I am a fan of the bricks and mortar bookstore but the Grand Avenue could use a better tenant anyway. Borders liquidation will likely continue until several UWM off campus housing units get a carpet transplant. I also saw a 3-gallon Kool-aid jug and a slow drip coffee maker still available.
A corridor of books leads to a small card table covered in plastic shopping bags. Two young women dressed for cold weather, kept company by an overflow of shopping bags sitting on the floor, busy their hands manipulating scissors to trim excess plastic into likable shapes. One of the two, Flannery Steffens, temporarily transplanted from New York, got this crazy idea to organize an activity not involving beer suds on a Saturday night at People’s Books Co-op.
Sparked by the recollection of a batiking project and the sight of numerous plastic bags hanging around, Steffens went looking for a clothes iron. Her theory would prove correct that, with a precise amount of heat, layers of bags fuse together to form a fairly durable and pliable fabric. Melting plastic bags allows desecration of corporate labels, no matter the weight and texture of the bag. The brand image is not completely destroyed however, it blends with the other colors and images printed on the other bag layers in a “new and improved” motif. A tad of alchemy helps the process along too. Id est, when in doubt experiment.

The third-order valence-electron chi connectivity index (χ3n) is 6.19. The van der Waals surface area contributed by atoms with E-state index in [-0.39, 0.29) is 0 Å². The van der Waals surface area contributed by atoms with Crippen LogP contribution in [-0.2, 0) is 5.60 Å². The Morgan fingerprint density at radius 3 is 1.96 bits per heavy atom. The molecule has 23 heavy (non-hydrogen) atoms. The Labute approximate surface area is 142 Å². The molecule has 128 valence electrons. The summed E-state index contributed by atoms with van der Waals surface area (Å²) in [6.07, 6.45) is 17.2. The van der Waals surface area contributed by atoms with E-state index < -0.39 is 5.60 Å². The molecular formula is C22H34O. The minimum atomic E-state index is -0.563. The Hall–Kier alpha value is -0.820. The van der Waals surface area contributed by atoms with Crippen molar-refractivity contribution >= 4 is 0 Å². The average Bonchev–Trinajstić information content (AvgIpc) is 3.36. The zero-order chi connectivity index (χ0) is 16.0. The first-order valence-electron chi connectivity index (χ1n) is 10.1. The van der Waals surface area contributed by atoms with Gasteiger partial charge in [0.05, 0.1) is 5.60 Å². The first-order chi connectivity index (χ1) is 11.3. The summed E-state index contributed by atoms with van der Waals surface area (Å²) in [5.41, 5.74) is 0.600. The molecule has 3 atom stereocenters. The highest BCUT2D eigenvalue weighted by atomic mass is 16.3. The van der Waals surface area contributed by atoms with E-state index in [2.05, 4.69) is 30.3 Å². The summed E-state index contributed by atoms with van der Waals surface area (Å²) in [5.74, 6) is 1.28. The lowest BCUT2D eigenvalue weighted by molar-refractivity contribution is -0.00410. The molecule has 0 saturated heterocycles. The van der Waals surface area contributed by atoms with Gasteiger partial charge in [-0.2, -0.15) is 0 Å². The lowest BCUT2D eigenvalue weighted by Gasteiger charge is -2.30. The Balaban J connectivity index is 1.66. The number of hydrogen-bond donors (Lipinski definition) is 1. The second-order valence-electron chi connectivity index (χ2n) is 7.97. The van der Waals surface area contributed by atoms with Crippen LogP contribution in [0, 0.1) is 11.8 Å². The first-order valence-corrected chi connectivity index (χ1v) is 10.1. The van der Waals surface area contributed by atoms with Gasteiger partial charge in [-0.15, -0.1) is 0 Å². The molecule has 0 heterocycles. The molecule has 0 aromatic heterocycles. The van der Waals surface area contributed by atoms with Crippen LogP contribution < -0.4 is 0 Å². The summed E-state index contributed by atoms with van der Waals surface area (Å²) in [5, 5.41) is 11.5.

Steffens, now guided by her ambition as a playwright, admits to pursuing painting at one-point. Less about art and more about reuse, a night of creating also serves as a conduit to interacting with crafty people. People’s Books Co-op has a coziness that Steffens intends on sharing at other “Do-it-Together” functions.
Books do not always draw enthusiasm, but making things should. Just ask Elis, the Honduran who also stopped by the event. He plans to share this technique with his family that remained there, when he left 17 years ago. The discovery of an everyday use for fused bag material would deem Steffens an inventor of modern-day fire, in the world according to local lore.
In March, the next “Do-it-Together” session will take on old magazines, newspapers and what-have-yous, in a bout of collage making at People’s Books Co-op on East Locust Street.